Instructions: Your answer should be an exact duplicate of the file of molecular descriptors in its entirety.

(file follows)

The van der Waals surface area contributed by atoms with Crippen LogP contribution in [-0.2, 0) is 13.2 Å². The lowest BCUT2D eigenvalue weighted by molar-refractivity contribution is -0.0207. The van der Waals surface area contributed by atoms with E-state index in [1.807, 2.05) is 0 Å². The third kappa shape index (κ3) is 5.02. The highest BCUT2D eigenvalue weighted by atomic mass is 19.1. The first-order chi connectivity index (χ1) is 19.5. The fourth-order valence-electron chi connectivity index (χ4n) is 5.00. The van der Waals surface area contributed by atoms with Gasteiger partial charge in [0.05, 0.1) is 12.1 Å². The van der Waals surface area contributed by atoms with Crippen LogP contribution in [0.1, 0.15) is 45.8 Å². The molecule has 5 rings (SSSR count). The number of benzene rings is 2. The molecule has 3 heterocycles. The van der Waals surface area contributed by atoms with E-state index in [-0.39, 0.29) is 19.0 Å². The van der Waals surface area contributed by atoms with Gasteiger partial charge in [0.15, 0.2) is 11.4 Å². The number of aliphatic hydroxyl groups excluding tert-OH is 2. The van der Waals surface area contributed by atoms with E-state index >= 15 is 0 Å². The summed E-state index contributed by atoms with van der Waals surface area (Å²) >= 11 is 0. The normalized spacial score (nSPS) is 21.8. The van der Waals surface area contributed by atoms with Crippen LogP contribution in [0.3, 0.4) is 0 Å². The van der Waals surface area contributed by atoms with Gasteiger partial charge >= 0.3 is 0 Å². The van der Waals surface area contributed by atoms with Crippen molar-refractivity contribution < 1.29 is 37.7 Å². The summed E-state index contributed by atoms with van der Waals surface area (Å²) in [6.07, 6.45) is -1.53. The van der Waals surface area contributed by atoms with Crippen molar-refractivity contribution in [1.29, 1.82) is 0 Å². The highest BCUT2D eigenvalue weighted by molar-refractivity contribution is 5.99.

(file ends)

The van der Waals surface area contributed by atoms with Crippen LogP contribution in [-0.2, 0) is 13.2 Å². The lowest BCUT2D eigenvalue weighted by molar-refractivity contribution is -0.0207. The van der Waals surface area contributed by atoms with E-state index in [1.807, 2.05) is 0 Å². The third kappa shape index (κ3) is 5.02. The highest BCUT2D eigenvalue weighted by atomic mass is 19.1. The first-order chi connectivity index (χ1) is 19.5. The fourth-order valence-electron chi connectivity index (χ4n) is 5.00. The van der Waals surface area contributed by atoms with Gasteiger partial charge in [0.05, 0.1) is 12.1 Å². The van der Waals surface area contributed by atoms with Crippen LogP contribution in [0.1, 0.15) is 45.8 Å². The molecule has 5 rings (SSSR count). The number of benzene rings is 2. The molecule has 3 heterocycles. The van der Waals surface area contributed by atoms with E-state index in [-0.39, 0.29) is 19.0 Å². The van der Waals surface area contributed by atoms with Gasteiger partial charge in [0.15, 0.2) is 11.4 Å². The number of aliphatic hydroxyl groups excluding tert-OH is 2. The van der Waals surface area contributed by atoms with E-state index >= 15 is 0 Å². The summed E-state index contributed by atoms with van der Waals surface area (Å²) >= 11 is 0. The normalized spacial score (nSPS) is 21.8. The van der Waals surface area contributed by atoms with Crippen LogP contribution in [0.3, 0.4) is 0 Å². The van der Waals surface area contributed by atoms with Gasteiger partial charge >= 0.3 is 0 Å². The van der Waals surface area contributed by atoms with Crippen molar-refractivity contribution < 1.29 is 37.7 Å². The summed E-state index contributed by atoms with van der Waals surface area (Å²) in [6.07, 6.45) is -1.53. The van der Waals surface area contributed by atoms with Crippen molar-refractivity contribution in [1.29, 1.82) is 0 Å². The highest BCUT2D eigenvalue weighted by molar-refractivity contribution is 5.99.